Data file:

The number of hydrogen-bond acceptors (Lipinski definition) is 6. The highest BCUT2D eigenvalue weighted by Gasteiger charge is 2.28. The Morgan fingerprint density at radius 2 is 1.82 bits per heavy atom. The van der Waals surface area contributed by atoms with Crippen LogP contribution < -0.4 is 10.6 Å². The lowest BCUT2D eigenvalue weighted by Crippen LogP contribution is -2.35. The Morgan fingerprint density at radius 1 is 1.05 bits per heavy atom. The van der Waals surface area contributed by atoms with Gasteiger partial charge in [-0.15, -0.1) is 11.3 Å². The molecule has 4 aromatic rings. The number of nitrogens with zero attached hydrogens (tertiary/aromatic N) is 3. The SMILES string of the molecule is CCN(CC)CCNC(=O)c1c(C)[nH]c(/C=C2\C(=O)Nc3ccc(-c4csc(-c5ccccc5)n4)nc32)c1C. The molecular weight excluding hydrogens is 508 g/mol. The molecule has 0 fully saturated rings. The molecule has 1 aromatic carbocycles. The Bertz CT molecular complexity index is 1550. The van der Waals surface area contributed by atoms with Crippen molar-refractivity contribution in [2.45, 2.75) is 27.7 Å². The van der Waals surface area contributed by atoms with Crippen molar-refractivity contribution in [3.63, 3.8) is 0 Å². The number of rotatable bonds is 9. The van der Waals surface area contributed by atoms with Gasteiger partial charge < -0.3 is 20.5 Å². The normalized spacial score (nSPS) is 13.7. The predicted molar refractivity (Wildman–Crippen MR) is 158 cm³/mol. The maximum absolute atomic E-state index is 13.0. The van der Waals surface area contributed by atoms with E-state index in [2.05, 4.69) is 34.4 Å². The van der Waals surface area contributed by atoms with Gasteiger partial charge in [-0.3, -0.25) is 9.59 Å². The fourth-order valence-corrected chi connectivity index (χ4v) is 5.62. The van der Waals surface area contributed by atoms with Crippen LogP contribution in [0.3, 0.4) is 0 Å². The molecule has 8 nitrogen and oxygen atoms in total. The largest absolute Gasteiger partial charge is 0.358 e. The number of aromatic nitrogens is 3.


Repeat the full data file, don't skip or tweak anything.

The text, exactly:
The number of hydrogen-bond acceptors (Lipinski definition) is 6. The highest BCUT2D eigenvalue weighted by Gasteiger charge is 2.28. The Morgan fingerprint density at radius 2 is 1.82 bits per heavy atom. The van der Waals surface area contributed by atoms with Crippen LogP contribution < -0.4 is 10.6 Å². The lowest BCUT2D eigenvalue weighted by Crippen LogP contribution is -2.35. The Morgan fingerprint density at radius 1 is 1.05 bits per heavy atom. The van der Waals surface area contributed by atoms with Gasteiger partial charge in [-0.15, -0.1) is 11.3 Å². The molecule has 4 aromatic rings. The number of nitrogens with zero attached hydrogens (tertiary/aromatic N) is 3. The SMILES string of the molecule is CCN(CC)CCNC(=O)c1c(C)[nH]c(/C=C2\C(=O)Nc3ccc(-c4csc(-c5ccccc5)n4)nc32)c1C. The molecular weight excluding hydrogens is 508 g/mol. The molecule has 0 fully saturated rings. The molecule has 1 aromatic carbocycles. The Bertz CT molecular complexity index is 1550. The van der Waals surface area contributed by atoms with Crippen molar-refractivity contribution in [2.45, 2.75) is 27.7 Å². The van der Waals surface area contributed by atoms with Crippen molar-refractivity contribution in [3.63, 3.8) is 0 Å². The number of rotatable bonds is 9. The van der Waals surface area contributed by atoms with Gasteiger partial charge < -0.3 is 20.5 Å². The normalized spacial score (nSPS) is 13.7. The predicted molar refractivity (Wildman–Crippen MR) is 158 cm³/mol. The maximum absolute atomic E-state index is 13.0. The van der Waals surface area contributed by atoms with E-state index in [2.05, 4.69) is 34.4 Å². The van der Waals surface area contributed by atoms with Gasteiger partial charge in [-0.3, -0.25) is 9.59 Å². The fourth-order valence-corrected chi connectivity index (χ4v) is 5.62. The van der Waals surface area contributed by atoms with Crippen LogP contribution in [0.3, 0.4) is 0 Å². The molecule has 8 nitrogen and oxygen atoms in total. The largest absolute Gasteiger partial charge is 0.358 e. The number of aromatic nitrogens is 3.